Name of the activity: How to care for your LGBTIQ patient?
Country/NMO: Brazil (IFMSA-Brazil)
Program: Sexuality & Gender Identity
Contact information: [email protected]
Type of the activity: Education
The acronym LGBTIQ means lesbian, gay, bisexual, transgender, intersex and queer which consist of different types of sexual orientation. It is also used to describe a movement that fights for the rights of homosexuals and, especially, against homophobia.
Because of this discrimination and prejudice, talking about the LGBTIQ community, especially with regard to the sexuality of this population, has become a taboo. This is an issue especially uncomfortable and underdiscussed for health professionals, because it is a topic worked just within only a few universities and, consequently, the knowledge of how to approach this subject correctly people becomes insufficient. The event was set at the University of Caxias do Sul on June 5th, 2017, from 6:30pm to 10pm, it was entitled “How to take a good care of your LGBTIQ patient” and addressed issues related to difficulties that health professionals presented when dealing with members of this community. Two professionals were invited to talk, a psychologist and a sexologist, and to make up the panel discussion at the end of the event we had a social worker, a transsexual, a LGBTIQ psychologist and the vice president of an NGO of militant LGBTIQ. Through this activity, we seeked to promote a more humanized service for the LGBTIQ population, which we believe we have been able to achieve through lectures and debates.
Unfortunately, today, in Brazil, the members of the LGBTIQ community are often victims of physical and mental violence, exclusion and discrimination. According to data from the Ministry of Health, in the period from 1980 to 2005, 2,511 homosexuals were murdered in Brazil, in the most part victims of homophobic crimes: 72% were gay men, 25% transsexual and 3% lesbians. Due to this discrimination and prejudice, talking about the LGBTIQ community, especially in respect to the sexuality of this population, became a taboo.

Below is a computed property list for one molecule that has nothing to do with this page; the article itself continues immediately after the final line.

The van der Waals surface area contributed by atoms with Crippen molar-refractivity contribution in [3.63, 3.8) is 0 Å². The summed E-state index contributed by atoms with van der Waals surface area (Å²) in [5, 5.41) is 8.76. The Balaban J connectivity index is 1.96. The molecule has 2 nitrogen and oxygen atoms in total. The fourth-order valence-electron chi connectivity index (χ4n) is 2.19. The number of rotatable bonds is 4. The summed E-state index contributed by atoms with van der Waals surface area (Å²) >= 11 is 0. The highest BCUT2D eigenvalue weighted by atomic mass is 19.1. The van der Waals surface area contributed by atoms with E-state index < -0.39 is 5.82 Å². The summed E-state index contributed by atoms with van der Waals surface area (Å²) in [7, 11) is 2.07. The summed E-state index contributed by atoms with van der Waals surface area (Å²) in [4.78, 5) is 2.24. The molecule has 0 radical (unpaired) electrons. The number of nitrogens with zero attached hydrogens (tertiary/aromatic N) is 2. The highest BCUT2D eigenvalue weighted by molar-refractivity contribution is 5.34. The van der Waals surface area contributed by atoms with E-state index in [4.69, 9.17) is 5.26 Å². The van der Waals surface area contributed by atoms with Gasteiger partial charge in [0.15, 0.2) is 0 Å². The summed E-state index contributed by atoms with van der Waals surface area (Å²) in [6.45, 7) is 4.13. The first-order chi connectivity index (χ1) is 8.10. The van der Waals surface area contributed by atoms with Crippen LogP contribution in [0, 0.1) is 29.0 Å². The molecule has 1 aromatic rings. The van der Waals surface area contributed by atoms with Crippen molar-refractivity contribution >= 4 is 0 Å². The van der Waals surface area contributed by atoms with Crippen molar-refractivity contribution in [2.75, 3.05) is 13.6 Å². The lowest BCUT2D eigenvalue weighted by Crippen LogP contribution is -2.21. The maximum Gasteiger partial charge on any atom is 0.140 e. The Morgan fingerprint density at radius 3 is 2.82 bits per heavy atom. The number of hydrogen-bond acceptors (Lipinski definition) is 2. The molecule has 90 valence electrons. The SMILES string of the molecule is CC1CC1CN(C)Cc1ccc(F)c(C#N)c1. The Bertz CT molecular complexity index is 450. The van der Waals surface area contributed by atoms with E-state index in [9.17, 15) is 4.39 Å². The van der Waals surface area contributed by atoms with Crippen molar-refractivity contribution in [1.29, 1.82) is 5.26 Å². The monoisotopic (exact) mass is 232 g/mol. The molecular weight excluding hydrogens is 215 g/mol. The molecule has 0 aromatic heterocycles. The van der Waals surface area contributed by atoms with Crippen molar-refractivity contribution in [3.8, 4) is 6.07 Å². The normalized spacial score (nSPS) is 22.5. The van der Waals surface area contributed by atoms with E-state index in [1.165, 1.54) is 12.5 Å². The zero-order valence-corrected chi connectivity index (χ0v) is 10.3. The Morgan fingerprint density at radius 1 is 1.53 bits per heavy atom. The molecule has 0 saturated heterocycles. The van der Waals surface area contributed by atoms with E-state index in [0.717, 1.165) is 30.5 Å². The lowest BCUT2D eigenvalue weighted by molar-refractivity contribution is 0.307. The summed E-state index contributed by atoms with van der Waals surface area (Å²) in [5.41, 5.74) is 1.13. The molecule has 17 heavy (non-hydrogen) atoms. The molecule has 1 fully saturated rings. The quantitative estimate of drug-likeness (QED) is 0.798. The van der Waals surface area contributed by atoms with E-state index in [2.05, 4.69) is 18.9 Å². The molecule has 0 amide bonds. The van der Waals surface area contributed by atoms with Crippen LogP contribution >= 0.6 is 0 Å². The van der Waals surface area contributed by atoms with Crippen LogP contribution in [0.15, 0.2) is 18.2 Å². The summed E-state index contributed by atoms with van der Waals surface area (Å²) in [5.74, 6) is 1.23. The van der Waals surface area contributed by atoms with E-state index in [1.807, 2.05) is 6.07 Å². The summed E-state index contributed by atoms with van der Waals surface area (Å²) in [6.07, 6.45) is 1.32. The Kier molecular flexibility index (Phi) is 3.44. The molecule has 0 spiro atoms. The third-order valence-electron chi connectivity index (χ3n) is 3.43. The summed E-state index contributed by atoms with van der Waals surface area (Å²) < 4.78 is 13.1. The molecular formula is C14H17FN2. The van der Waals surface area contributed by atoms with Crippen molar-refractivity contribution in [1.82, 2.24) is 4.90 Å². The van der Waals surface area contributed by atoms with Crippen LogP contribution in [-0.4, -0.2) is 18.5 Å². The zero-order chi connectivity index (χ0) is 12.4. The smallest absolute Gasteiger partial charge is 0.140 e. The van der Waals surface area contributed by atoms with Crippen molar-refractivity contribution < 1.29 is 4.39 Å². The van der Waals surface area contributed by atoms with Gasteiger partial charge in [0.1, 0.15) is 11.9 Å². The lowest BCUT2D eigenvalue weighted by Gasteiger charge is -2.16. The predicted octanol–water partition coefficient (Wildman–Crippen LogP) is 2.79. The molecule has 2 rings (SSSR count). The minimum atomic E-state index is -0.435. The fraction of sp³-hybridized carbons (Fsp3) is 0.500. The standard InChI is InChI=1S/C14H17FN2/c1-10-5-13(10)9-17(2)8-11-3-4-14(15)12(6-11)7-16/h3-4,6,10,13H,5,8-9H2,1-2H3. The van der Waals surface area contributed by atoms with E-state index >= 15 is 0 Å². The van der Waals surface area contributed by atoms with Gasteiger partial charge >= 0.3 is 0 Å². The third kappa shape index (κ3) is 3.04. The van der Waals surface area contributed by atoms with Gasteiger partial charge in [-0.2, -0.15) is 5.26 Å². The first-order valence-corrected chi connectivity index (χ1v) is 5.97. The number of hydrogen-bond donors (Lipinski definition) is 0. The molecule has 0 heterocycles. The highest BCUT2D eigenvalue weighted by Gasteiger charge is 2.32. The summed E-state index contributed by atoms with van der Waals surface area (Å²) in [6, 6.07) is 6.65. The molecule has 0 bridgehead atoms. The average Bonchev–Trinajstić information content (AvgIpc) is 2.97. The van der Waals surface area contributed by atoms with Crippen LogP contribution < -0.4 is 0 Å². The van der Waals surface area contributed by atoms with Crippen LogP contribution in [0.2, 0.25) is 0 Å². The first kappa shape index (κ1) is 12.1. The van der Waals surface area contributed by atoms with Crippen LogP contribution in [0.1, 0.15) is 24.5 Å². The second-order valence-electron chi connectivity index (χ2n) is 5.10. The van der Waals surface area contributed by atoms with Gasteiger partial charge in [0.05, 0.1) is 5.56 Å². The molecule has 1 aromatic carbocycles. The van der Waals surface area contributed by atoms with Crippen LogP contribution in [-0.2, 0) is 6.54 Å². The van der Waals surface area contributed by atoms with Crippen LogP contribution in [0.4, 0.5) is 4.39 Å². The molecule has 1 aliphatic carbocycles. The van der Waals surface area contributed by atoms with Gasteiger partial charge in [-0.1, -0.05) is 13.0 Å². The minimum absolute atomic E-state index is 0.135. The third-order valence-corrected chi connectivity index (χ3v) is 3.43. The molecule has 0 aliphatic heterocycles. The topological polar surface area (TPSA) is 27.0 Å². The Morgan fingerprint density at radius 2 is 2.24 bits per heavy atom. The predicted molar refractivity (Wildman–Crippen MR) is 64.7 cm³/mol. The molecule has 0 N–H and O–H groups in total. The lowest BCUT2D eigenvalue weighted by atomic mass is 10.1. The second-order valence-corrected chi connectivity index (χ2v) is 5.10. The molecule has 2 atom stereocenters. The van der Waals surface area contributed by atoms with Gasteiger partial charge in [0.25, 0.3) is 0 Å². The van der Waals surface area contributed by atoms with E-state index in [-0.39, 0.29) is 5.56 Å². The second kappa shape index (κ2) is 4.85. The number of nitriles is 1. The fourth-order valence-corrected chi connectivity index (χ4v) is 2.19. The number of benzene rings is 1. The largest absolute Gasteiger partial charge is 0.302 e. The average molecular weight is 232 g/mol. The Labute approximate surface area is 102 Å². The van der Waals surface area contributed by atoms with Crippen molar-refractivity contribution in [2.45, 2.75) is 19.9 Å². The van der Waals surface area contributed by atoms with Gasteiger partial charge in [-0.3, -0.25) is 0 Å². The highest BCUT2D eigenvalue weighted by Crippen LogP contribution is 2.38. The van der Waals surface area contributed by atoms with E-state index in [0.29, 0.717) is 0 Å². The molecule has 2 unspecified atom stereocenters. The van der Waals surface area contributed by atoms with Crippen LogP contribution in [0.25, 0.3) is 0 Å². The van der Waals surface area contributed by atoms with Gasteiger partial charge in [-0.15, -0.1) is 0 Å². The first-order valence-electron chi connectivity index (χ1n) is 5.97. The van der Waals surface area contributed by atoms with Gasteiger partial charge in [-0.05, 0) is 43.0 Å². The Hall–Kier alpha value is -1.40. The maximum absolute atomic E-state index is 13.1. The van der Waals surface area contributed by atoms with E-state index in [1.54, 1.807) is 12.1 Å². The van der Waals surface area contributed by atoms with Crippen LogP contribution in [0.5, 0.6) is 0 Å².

In view of the difficulties demonstrated by health professionals to meet patients of the LGBTIQ community, we perform an activity directed to the training of medical students (and students from other areas of health) to promote a more qualified, effective and human care for this population in the future.
Despite all the achievements of the LGBTIQ community, nowadays, there are still many reports of disrespect and prejudice on the part of those who should assist in maintaining the wellbeing of those people, and it is this reality that we want to change to hold events like this, to rid people of their prejudices and fears in relation to what is different.
Target groups and beneficiaries:
The target public of this action directly involves the health professionals and LGBTIQ community.
Objectives and indicators of success:
Main objective of the activity is to discuss about differents ways of get sick in this community, and about the differences between these people talking about sexual identification and gender identification. But this activity also aims to show the importance of a good patient-doctor relationship in this community, increase the taxes of humanity professionals trained to attend different kinds of patients, give a better understanding about differents process of getting sick in LGBTIQ community, to train health professionals to observe and adapt the biopsychosocial reality in which the patient is inserted, increase indirectly the probability of adherence to treatment with a better relationship between the professional and the patient based on trust and respect.